Yes, it is a Pinot related at the genetic level to Pinot Noir, a black grape and Pinot Gris, a bronze grape. The physical differences show up in the leaves and wine, but the most impressive difference in our vineyard is the fact that it buds later and ripens earlier than Pinot Noir so better weathers our short season frosts. You may wonder where Meunier (French for “miller”) gets its moniker. That’s because the vine’s leaves sprout tiny white hairs resemble a light dusting of flour and are quite showy as the leaves flutter in the breeze. It is a beautiful vine with rosy pink and silver buds in the spring.

Pinot Meunier is commonly grown in the Champagne region of France to make sparkling wines in combination with Pinot Noir and Chardonnay. The indispensable Meunier adds fruity and crisp flavors but often unsung next to its Noble partners. Only Germany winemakers have long used Meunier for still wines where it goes by the name of Schwarzriesling and Miller’s Burgundy.

What wines do we make with our Pinot Meunier? We have experimented over the past few years with Roses, a ruby red single varietal wine, and a blend with Pinot Noir. The wine flavor is elegant, fruity but not shy or weak. The few cases of 2011 Meunier we still have on hand have aged well. Perhaps because of our sunny climate, we have not perceived a lack of tannins, which is sometimes mentioned as a characteristic of the grape.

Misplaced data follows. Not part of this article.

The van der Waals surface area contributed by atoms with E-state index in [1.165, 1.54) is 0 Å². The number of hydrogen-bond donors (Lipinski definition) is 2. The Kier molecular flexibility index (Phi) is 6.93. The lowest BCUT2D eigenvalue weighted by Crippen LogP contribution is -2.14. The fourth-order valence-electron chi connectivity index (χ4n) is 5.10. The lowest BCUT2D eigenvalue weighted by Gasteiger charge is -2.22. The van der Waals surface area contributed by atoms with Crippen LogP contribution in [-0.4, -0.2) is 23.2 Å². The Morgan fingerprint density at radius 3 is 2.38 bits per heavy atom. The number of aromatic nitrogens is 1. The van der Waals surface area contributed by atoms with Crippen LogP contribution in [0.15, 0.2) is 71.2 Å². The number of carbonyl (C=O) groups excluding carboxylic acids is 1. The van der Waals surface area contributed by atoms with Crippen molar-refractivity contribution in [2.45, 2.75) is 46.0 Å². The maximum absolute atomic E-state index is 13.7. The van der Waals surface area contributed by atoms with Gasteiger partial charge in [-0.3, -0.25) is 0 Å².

Meunier still wines from the USA are difficult if not impossible to find. The grape was planted in northern California during the 1980s for sparkling vintages and only recently gained appreciation beyond traditional use. We are happy with its performance in our North Fork Valley vineyard and pleased with the resulting wines. We expect the following for this lovely varietal to expand as more people discover it for themselves!

Submitted by Max Eisele of Mesa Winds Farm & Winery.

Pin It on Pinterest

Share This